2009 saw a dramatic reassertion of US power in the region. In July, Secretary of State Clinton stated that the United States was “back in Asia … to stay.” Speaking at a security summit in Singapore in June 2010, US Defense Secretary Robert Gates, in a statement pointedly directed at China, declared that the United States opposed all attempts to “intimidate” companies operating in the region. The US intervened in ASEAN discussions on the South China Sea, asserting that all disputes should be resolved in a multi-lateral manner, under the mediation of the United States. This was directly opposed to the explicit Chinese policy of bilateral negotiations regarding claims over the sea.
Encouraged by the US intervention, ExxonMobil said it would go ahead with its plans to drill. Talisman Energy, the third largest Canadian oil firm, announced in a presentation at a board meeting in April this year that it also would be drilling in cooperation with PetroVietnam. BP, however, said on its website that it would be selling its share in the drilling project. The Indian firm, Oil and Natural Gas Company (ONGC), is looking to purchase BP’s stake in the venture.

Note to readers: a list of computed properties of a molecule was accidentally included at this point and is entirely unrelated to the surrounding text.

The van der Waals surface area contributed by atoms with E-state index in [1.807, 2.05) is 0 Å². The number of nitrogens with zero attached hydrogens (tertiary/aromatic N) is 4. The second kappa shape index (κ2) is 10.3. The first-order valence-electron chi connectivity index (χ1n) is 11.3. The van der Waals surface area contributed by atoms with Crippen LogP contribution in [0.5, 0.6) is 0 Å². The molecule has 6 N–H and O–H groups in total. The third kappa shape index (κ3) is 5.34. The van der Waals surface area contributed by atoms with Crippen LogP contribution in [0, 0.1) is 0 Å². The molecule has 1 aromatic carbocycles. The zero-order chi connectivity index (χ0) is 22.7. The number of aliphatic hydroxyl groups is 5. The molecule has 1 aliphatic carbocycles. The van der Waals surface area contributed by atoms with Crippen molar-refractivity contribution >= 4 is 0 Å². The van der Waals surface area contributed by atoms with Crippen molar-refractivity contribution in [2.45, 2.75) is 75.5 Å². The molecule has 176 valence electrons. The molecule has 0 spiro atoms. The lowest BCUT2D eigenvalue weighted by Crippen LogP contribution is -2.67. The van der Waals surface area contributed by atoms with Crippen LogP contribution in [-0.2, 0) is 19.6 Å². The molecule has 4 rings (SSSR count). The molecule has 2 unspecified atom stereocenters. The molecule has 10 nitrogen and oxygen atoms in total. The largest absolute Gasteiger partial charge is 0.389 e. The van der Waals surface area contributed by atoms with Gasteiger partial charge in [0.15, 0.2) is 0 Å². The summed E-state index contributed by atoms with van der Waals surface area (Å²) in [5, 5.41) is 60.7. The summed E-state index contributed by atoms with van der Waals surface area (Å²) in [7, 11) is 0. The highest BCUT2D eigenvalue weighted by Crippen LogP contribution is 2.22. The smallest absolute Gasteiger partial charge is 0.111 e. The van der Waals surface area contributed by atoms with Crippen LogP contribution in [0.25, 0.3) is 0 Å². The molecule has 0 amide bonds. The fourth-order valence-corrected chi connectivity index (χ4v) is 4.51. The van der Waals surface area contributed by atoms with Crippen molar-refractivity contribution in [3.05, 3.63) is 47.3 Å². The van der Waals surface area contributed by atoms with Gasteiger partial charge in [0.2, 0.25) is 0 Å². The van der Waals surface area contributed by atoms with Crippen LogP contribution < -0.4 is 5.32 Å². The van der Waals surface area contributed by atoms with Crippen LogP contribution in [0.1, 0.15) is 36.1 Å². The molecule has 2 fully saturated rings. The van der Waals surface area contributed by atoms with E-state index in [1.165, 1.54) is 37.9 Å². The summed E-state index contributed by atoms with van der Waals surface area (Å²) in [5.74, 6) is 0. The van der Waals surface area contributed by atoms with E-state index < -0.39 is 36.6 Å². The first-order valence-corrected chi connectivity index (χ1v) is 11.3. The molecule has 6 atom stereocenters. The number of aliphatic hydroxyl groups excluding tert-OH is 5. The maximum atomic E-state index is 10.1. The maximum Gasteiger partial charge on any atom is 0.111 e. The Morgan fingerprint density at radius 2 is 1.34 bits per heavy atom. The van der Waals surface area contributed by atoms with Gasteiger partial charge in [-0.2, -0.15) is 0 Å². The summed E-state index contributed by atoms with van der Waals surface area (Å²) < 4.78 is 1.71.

The Philippines has also begun exploratory drilling in disputed waters during the past three months. A confrontation occurred in late February between two Chinese military patrol boats and an oil exploration vessel belonging to the British firm Forum Energy, which is owned by the Philippine tycoon Manny Pangilinan. The Philippine Airforce scrambled two fighters in response to the confrontation.
An article on bloomberg.com on May 27 quoted former US Pacific Fleet commander James A. Lyons as saying: “The neighbors of China, which has Asia’s largest military, were emboldened after the U.S. asserted interest in the waters last year … With the economic situation in the Philippines and Vietnam, the exploration for oil and gas makes good economic sense. They depend on the United States to provide the overarching security umbrella.”
The United States recently sold a blue water Hamilton class cruiser to the Philippines for patrolling the disputed Spratly Islands. The ship is dedicated to “energy exploration security.” The private US military contractor Blackwater has begun training Filipinos in the art of energy exploration security—that is, the military protection of oil drilling interests—at the former US Subic Bay naval base.